Stanford man accuses mayor of improper, illegal behavior

Published 12:33 pm Thursday, October 12, 2017

STANFORD – The “citizen comments” portion of the Stanford City Council’s public meeting last week brought forth several accusations of improper and illegal behavior by the mayor. 

Jim Jarrett, a Stanford resident and Planning and Zoning Commissioner, addressed the city council last Thursday during the regular October meeting with a list of accusations before calling for the mayor’s resignation. 

Among Jarrett’s list were several instances during which he said the mayor acted improperly or illegally, including: directing city employees to enforce ordinances against some residents and not others; instructing city employees not to speak during council meetings; telling certain business owners they do not need a city license and wrongly informing people they do not need a permit approved by the planning and zoning commission. 

Jarrett also accused the mayor of changing minutes from city council meetings and costing taxpayers by causing a mistrial in a city property court case. The mayor responded during a telephone interview this week. 

Mayor responds 

Mayor Eddie Carter said he admits he made an honest mistake when he appointed Jerry Gooch to the planning and zoning commission without seeking the council’s approval first. 

“I did make a mistake, unintentional,” he said. “There are 20-something boards, half of them you have to have council approval and have of them you don’t. I made an honest mistake.” 

When the issue was realized, Carter said he brought the decision back to the city council and recommended Gooch for the appointment. The council voted down the recommendation and instead appointed Jarrett. 

Aside from that instance, Carter said the other accusations made by Jarrett are unfounded. 

“It seems like he has just got it in for me for no reason,” he said. 

Jarrett also accused the mayor of loaning city equipment to contractors working at Logan’s Fort and allowing contractors to live in the Ice House building while continuing to work on the fort. Jarrett cited city ordinance 39.18, which states, “No officer or employee of the city shall use or permit the use of any city time, funds, equipment or other personal or real property for the private use of any person unless (1) the use is specifically authorized by a stated city policy or (2) the use is available to the general public…”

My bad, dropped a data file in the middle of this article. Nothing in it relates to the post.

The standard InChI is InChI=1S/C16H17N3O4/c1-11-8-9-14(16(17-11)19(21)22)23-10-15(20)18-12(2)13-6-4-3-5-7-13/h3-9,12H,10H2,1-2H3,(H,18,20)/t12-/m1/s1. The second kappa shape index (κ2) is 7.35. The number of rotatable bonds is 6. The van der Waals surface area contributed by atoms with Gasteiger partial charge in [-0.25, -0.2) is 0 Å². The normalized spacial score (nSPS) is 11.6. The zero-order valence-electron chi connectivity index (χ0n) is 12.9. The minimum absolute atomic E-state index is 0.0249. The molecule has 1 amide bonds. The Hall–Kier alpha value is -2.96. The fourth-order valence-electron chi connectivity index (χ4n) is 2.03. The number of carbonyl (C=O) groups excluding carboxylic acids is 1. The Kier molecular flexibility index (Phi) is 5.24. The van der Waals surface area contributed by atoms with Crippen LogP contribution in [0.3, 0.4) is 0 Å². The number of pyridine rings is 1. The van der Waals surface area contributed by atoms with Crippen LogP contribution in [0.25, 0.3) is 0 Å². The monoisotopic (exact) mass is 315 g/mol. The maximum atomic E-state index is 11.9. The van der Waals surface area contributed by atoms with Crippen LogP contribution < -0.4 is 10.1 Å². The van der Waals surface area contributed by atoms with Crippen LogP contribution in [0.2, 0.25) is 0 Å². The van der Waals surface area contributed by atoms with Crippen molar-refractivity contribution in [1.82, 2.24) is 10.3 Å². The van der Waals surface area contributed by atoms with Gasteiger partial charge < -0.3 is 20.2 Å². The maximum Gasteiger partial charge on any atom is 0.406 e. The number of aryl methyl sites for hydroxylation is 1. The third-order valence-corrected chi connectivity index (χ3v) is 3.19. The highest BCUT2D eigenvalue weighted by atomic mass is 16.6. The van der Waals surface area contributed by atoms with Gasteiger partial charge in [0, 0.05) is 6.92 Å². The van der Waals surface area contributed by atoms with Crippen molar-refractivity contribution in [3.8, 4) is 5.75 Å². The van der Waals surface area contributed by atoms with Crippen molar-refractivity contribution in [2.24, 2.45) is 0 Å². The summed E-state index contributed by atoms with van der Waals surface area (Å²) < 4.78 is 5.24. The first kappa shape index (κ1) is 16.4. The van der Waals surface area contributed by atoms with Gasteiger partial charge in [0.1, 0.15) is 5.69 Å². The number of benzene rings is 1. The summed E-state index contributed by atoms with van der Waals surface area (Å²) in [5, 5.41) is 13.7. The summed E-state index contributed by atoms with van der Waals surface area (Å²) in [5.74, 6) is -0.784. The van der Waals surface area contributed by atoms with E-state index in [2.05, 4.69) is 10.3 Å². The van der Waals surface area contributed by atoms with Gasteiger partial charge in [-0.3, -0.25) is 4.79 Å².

He also cited planning and zoning ordinance 152.257 which states, “No land or buildings or part thereof hereafter erected or altered in its use or structure shall be used until the administrative/enforcement officer shall have issued a certificate of occupancy…” 

Carter confirmed Wednesday this week that contractors were using city equipment and have been permitted to stay at the property known as the Ice House. 

“Yeah, they’re staying out there, sure,” Carter said. “We’re letting them to keep the price down. That’s our property, that’s our fort. We have a right to use a tractor out there. We mow it out there.” 

Jarrett’s also stated that there are five inoperable vehicles in the city hall parking lot, “leaving no room for citizens needing to visit city hall” and that it’s a violation of city ordinance 92.03 (H) which states motor vehicles in an inoperative condition, unfit for use, automobile parts or scrap metal within city limits except on premises authorized by the city for such purposes are a public nuisance. 

As far as Carter’s personal city property and business, he said he has two business licenses and the vehicles located on his property are in compliance with city code. 

“I’ve been in business for 30-something years here, have two business licenses. I’ve got a right to have those vehicles outside. I hauled several away that wouldn’t run. I know I need to be in compliance if anybody does but I’ve been in business a long time in this town and I’m compliant.” 

Carter denied the accusation that he has instructed city employees not to speak during council meetings but agreed that the city is behind as far as keeping the city’s comprehensive plan and ordinances updated – both are required to be updated every five years, according to Jarrett. 

In the last year, the city applied for a grant to help cover the cost of updating but did not receive it, Carter said. 

“We’re right now in the process of going on and Bluegrass ADD is going to do the goals and objectives for us to get us started and then the council will decide,” he said. “There’s two different ways we can do it, one costs $15,000 and the other costs $25,000 but we’re moving forward with it. 

Carter says he takes partial blame for the outdated ordinances and plan but it’s something he and the city council have been working on over the last year. 

Carter said he’s given over 20 years of his life to Stanford city government. 

“The place to vote me out, if I do run again, is at the ballot box,” Carter said. “Trying to get me to resign over something that I have not done intentionally…I’m not above making an honest mistake. No one is perfect in this world.” 

In other business, the city council: 

• Discussed annexing several properties along U.S. 27 past the Lincoln County High School. Carter said the council will discuss the topic further during next month’s meeting. 

• Voted to authorize City Attorney Christopher Reed to negotiate with the county on an inter-local agreement regarding water meter fees for Bluegrass 911 funding.